Rich in Word Love: A Conversation with Colette Inez

Doug Carlson: Halfway into “Stamp Fever,” the reader suddenly realizes that things aren’t what they seem; that is, a different level of reality has taken over. As the boy’s world becomes more magical, his need is more apparent and our …

Doug Carlson joined the Review staff in January 2007 and works primarily in manuscript evaluation and nonfiction editing. Carlson’s essays on natural and cultural history have appeared frequently in magazines and journals as well as in several anthologies, including A Place Apart (W. W. Norton) and The Sacred Place (University of Utah Press). His work has been collected in two books: At the Edge (White Pine Press) and When We Say We’re Home (University of Utah Press). His most recent book, Roger Tory Peterson: A Biography, was published by the University of Texas Press in 2007. Before coming to the Review, Carlson was visiting writer-in-residence at Concordia College in Moorhead, Minnesota. He is a former chair of the UGA Press Faculty Editorial Board and has served in editorial or advisory capacities for Ascent magazine, White Pine Press, and New Rivers Press.

on The Ocean, the Bird and the Scholar by Helen Vendler

The Ocean, the Bird and the Scholar brings together twenty-seven essays, reviews, and occasional lectures, written over the past twenty years by the renowned poetry scholar Helen Vendler, the best known “close reader” of lyric poetry today. Almost all of …

Robert Schnall lives in Cleveland, Ohio, and has been reviewing poetry books for many years. His work has appeared in Boston Review, Harvard Review, and the Missouri Review.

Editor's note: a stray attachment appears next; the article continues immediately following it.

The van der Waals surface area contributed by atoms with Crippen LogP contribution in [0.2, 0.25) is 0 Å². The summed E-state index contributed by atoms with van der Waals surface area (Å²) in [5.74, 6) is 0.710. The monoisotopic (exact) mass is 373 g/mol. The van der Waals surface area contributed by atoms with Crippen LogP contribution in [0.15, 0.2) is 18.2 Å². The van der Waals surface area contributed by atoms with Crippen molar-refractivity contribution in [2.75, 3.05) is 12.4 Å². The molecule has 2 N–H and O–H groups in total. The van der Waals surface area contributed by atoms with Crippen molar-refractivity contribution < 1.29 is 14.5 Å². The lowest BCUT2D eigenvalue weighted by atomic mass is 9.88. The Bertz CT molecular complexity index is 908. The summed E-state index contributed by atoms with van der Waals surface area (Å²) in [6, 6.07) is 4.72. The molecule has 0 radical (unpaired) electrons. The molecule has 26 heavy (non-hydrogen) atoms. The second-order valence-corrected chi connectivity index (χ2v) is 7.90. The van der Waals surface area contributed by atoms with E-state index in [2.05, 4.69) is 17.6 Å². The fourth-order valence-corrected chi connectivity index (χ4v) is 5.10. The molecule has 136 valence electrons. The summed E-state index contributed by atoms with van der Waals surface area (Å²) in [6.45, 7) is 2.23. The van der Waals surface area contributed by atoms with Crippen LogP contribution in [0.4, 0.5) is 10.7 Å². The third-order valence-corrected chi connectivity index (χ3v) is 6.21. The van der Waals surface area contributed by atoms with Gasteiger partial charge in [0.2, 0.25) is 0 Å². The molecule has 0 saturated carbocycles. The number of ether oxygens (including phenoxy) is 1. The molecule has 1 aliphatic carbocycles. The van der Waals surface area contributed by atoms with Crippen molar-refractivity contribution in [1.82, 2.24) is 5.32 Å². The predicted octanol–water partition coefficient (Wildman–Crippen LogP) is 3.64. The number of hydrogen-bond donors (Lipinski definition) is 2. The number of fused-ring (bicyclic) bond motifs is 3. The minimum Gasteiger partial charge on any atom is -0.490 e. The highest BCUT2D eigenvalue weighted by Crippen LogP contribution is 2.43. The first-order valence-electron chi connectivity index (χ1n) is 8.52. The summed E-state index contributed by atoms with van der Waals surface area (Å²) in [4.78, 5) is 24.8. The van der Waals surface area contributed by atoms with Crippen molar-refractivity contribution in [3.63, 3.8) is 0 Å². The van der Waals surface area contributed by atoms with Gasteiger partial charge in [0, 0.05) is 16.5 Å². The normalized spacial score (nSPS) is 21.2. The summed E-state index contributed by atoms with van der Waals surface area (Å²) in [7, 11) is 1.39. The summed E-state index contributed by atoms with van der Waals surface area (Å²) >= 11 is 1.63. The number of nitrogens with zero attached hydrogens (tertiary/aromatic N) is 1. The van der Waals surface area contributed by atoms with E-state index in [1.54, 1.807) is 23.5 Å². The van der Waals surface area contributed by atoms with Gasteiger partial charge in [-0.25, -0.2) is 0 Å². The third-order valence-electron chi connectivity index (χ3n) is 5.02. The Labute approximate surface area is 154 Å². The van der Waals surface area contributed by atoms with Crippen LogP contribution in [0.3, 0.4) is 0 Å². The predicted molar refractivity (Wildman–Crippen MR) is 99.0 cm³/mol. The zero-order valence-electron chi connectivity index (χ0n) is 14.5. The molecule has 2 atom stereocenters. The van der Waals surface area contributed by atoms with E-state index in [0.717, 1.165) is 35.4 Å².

on Leaving Orbit: Notes from the Last Days of American Spaceflight by Margaret Lazarus Dean

What does the end of the space shuttle program mean for America? Leaving Orbit: Notes from the Last Days of American Spaceflight sets its coordinates by this question, and in an attempt to answer it, Margaret Lazarus Dean journeyed to …

Justin Wadland is the author of Trying Home: The Rise and Fall of an Anarchist Utopia on Puget Sound (Oregon State University Press, 2014), which won the 2015 Washington State Book Award in the History/General Nonfiction category. His essays and reviews have appeared in the Believer, the Normal School, Los Angeles Review of Books, and Rain Taxi, among other publications. He works as a librarian and lives with his family in Tacoma, Washington.

I Get to Float Invisible

Someone’s sister in Europe writing her

adultery poems late night, half bottle 

of wine pretty much required. 

 

And they’re good, they really are— 

 

The things one hears in an elevator. 

Perfect strangers. I’ve always loved 

the perfect part,

Marianne Boruch’s ten poetry collections include the recent title The Anti-Grief (Copper Canyon Press, 2019). She was a Fulbright Senior Scholar in Australia last year at the University of Canberra’s International Poetry Studies Institute, observing the astonishing wildlife to write a book-length sequence, a neo-ancient/medieval bestiary, which is forthcoming from Copper Canyon. The poems in this issue are a part of that collection.